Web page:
I have a pretty long commute to work and I have a history of letting the drive and bad drivers get me stressed. Over the years I have figured out a few things to help me relax and de-stress – and even have it be useful time instead of a drain.
This one is the hardest for me. I feel an obligation to get angry at stupid drivers or feel that it is my responsibility to police other driver’s bad moves. All that this leads to is the potential for road rage – both for yourself, or being on the receiving end of someone else raging. Instead, remind yourself that it isn’t your job to correct other people’s stupidity. Keep your perspective on two things:
- Traffic is fleeting and fluid and it doesn’t really matter exactly where you are in the traffic flow
- It doesn’t matter how right you are if you end up dead or injured
Instead of focusing on a stupid stranger and getting emotionally involved with them, think about your family or your own personal hopes and dreams for the future. Stay emotionally involved with the people and things that matter to you and it will be much easier to ignore that moron.
Create Good Habits
Figure out things that minimize stress during the actual drive and do them consistently. For example, instead of trying to pick which lane is going the fastest and changing lanes back and forth, I like to get way over to the left lane and just stay there for most of my drive. This way I don’t have anything to do except watch the car in front of me and wait for my exit. This also applies to the reverse by finding ways of avoiding stressful driving situations. For instance, if there is a section of your commute where you need to change several lanes of traffic quickly and it is usually a hard, stressful merge, either change your habits – like changing lanes sooner – or find an alternative route to avoid the stressful section. You can’t always cut out all the stress, so do your best to quickly merge or get into a better position and then get back to focusing on relaxing.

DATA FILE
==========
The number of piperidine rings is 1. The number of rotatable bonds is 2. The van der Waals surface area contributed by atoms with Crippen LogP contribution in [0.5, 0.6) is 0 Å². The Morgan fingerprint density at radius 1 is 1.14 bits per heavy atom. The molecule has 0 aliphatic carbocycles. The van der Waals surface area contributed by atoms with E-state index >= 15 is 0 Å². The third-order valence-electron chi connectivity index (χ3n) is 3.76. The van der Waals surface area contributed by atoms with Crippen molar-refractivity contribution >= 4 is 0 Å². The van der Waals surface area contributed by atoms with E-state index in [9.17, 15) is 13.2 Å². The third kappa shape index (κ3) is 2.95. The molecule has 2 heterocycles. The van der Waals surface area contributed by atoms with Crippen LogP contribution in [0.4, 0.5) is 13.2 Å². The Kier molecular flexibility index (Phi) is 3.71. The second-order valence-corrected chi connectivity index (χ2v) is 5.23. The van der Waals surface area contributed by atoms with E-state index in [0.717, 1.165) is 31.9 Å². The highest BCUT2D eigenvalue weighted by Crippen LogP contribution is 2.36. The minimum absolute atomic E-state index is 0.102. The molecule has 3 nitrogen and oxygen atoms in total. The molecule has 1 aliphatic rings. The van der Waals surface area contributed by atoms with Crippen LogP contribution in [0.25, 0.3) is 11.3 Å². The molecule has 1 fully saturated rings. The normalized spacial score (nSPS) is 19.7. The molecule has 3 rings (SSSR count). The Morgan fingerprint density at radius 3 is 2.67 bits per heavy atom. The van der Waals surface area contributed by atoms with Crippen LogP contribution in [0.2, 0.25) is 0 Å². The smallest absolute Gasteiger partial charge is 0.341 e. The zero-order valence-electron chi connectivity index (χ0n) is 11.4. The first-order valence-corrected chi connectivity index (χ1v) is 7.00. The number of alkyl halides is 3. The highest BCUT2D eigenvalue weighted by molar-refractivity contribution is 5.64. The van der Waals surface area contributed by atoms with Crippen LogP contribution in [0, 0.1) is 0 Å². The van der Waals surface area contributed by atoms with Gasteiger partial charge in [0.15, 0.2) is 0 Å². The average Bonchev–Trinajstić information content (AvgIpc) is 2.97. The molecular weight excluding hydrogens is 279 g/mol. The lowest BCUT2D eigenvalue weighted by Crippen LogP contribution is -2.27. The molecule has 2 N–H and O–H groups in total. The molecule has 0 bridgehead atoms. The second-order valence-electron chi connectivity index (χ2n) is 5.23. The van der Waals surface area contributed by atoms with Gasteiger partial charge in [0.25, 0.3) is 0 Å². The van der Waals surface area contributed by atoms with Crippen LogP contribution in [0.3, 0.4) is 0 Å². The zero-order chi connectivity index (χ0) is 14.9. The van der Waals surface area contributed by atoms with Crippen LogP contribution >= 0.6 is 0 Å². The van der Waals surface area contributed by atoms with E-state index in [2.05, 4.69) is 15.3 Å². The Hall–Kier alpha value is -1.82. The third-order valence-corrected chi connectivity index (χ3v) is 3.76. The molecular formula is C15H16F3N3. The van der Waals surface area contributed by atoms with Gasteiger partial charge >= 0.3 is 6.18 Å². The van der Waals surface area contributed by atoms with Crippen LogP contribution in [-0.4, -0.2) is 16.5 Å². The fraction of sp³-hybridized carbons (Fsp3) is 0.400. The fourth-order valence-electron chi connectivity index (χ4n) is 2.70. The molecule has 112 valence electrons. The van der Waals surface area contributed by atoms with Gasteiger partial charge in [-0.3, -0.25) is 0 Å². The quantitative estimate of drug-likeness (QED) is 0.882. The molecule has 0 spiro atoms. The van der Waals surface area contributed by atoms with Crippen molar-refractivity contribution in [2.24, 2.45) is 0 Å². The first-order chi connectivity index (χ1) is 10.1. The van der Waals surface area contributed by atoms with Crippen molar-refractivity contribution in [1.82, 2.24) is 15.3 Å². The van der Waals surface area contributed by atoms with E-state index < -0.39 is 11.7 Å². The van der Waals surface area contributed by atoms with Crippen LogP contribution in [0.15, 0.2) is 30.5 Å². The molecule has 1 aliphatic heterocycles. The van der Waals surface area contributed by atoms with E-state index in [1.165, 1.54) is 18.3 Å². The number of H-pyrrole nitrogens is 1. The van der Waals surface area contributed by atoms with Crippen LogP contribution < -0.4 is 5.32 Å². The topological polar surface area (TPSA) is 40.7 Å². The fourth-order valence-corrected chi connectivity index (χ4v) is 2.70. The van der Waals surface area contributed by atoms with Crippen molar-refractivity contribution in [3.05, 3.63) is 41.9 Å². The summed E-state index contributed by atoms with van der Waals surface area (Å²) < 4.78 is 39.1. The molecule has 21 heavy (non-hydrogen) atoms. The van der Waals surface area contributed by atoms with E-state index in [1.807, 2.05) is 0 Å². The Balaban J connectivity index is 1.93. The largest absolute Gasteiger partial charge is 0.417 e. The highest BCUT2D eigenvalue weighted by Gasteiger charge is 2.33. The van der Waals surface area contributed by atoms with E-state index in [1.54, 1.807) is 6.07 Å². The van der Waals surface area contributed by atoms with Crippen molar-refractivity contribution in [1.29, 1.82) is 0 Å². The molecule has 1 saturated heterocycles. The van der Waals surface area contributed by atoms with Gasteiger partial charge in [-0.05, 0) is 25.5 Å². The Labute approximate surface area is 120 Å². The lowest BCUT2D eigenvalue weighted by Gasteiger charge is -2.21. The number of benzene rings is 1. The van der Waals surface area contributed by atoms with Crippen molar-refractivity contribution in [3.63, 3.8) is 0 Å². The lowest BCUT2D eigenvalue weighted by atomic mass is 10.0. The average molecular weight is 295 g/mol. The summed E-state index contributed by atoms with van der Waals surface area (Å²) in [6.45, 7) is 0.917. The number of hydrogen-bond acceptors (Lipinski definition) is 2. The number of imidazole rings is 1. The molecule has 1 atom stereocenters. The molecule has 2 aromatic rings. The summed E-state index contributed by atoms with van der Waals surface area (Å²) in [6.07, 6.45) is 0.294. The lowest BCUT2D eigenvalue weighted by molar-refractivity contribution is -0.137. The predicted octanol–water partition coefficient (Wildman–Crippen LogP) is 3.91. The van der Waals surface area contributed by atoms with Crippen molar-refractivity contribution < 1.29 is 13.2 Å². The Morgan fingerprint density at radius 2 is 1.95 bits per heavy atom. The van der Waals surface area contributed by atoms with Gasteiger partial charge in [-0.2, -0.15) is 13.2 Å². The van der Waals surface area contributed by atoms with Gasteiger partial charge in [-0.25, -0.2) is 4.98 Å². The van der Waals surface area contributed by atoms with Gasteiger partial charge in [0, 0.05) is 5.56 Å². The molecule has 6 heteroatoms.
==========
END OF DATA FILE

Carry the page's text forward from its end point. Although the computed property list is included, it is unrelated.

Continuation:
Keep Your Mind Occupied
You need to pay enough attention to drive safely, of course, but sometimes the best thing to do is turn up the radio or tune in to a favorite morning DJ. Keeping your mind focused on something else makes the problems of the road seem distant and less important. If you are laughing or enjoying yourself it will be harder to get upset over yet another long commute.
NET – No Extra Time
This is an even more useful alternative for using your time. I picked this phrase up somewhere from a motivational speaker and it has really stuck with me. I plan on giving this its own post in the future, so I’ll just touch on it here. The concept is to accomplish tasks during time that would otherwise be wasted. You are not using any extra time – you need to be in your car for that commute anyway so you might as well make use of the time. Accomplishing tasks can be anything from listening to audio books, planning out your day, catching up on phone calls (with a good headset of course!), or even taking public transportation so you can pull out your laptop or a book. Anything you can accomplish during this time will cost you no extra time.
Avoid The Commute
This is not always possible, but avoiding the drive – or at least the rush-hour drive – completely is the best possible solution. If you have flexible hours then you can try to schedule your day to avoid rush hour driving by coming in early and leaving early, or coming in late and leaving late. If your job allows, talk to your boss about telecommuting. I have made arrangements that during projects which don’t require in-person meetings I work from home anywhere from 1-4 days a week. This has really helped out and saves time, gas costs, and the headache of driving completely.
I hope these tips get you thinking about ways to improve your commute which will make life just a little bit better. So remember to focus on who and what is important to you in life instead of the morons you meet for a few seconds or minutes during your drive, get into good driving habits and avoid bad ones, and make the most of your time in the car.